The International Committee of the Red Cross (ICRC) has been forced to purchase emergency “stopgap” fuel in order to stop two cities in war-torn Yemen from completely running out of drinking water. 

Last week, Saudi Arabia lifted a blockade on Houthi rebel-controlled parts of the country, allowing some aid to resume. Riyadh leads an Arab coalition in the civil war fighting on behalf of Yemen’s exiled government. 

However, the UN and various aid organisations have warned that more than 7 million people in Yemen are living on the brink of famine, and, without access to commercial imports such as fuel, millions more lives are in danger. 

Yemen: More than 50,000 children expected to die of starvation and disease by end of year

Without unfettered access to goods such as fuel generators, which power hospitals,  and treated drinking water, the country is still on track for a large-scale famine. 

The fuel shortage is now “critical”, with water systems in nine cities left without fuel to run pumps, ICRC spokesperson Iolanda Jaquemet said on Wednesday. 

More than a dozen health facilities have already been forced to close for lack of water.

“As a last resort and in light of the large and urgent needs… we are purchasing fuel to supply the urban water corporations in Hodeida and Taiz with fuel, enough to operate their water pumps for one month,” she told Reuters.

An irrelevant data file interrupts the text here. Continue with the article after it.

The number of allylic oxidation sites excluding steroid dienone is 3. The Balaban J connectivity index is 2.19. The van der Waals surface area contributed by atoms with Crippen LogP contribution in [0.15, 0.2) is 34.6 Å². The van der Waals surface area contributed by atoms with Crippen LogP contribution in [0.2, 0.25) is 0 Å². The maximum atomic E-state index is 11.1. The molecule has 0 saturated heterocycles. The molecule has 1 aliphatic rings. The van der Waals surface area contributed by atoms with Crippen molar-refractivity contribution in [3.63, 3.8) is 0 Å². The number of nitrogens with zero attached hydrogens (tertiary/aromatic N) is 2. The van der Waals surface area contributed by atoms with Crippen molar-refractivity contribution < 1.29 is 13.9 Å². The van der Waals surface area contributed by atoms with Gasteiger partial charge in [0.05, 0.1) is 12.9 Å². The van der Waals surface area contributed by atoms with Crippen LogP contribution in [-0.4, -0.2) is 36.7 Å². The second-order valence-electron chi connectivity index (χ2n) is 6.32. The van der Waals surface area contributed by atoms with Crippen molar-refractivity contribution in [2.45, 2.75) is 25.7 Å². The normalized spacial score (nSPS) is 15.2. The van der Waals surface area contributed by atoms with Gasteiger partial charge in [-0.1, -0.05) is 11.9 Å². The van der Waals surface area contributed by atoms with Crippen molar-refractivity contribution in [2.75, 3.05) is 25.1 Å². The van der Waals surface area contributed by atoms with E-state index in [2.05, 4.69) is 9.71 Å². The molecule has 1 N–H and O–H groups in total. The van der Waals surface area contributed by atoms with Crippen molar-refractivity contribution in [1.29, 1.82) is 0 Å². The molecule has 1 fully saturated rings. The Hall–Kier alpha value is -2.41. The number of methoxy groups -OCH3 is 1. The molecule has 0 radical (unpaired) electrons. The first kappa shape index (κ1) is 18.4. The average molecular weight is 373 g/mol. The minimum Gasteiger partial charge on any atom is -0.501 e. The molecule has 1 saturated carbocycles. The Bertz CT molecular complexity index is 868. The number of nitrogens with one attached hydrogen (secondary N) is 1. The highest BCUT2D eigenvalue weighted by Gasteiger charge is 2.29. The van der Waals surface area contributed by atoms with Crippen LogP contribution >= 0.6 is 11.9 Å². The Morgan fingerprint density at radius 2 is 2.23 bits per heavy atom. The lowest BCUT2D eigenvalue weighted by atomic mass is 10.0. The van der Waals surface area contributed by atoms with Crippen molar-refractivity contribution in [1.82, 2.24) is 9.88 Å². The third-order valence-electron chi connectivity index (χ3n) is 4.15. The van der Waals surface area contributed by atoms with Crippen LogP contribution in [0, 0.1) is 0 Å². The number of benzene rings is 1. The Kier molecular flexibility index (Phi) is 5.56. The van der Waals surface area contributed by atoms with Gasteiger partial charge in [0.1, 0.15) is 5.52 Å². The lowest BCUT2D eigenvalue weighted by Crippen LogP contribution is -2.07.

The lack of fuel has a “cascading impact on several vital sectors”, Ms Jaquemet added. 

Prices of food as well as fuel have risen sharply as a result of the recent three-week long blockade, the World Food Programme said last week.

It is estimated an additional 3.2 million people have been pushed into hunger as a result. 

More than 20 million Yemenis – two-thirds of the population – have become reliant on humanitarian help since the civil war erupted in March 2015. 

More than 10,000 people have died in the conflict to date as a result of violence, the world’s largest cholera epidemic, starvation and other diseases. Aid agencies warn the true statistics are likely to be much higher.

The Saudi blockade was put in place as a retaliation to a rebel Houthi missile that was intercepted near the Saudi capital of Riyadh on 4 November.

Iran has denied supplying the Houthis with weapons.

Saudi Arabia and its regional partners have justified an extensive bombing campaign on the Shia Houthi rebels, who are backed by the Kingdom’s regional rival, Iran. 

The intense air strikes have, in some cases, targeted hospitals and funeral gatherings.

Western governments, including the UK, have been heavily criticised for selling weapons export licences to Saudi Arabia, which rights groups say are destined for use in Yemen’s war

Independent

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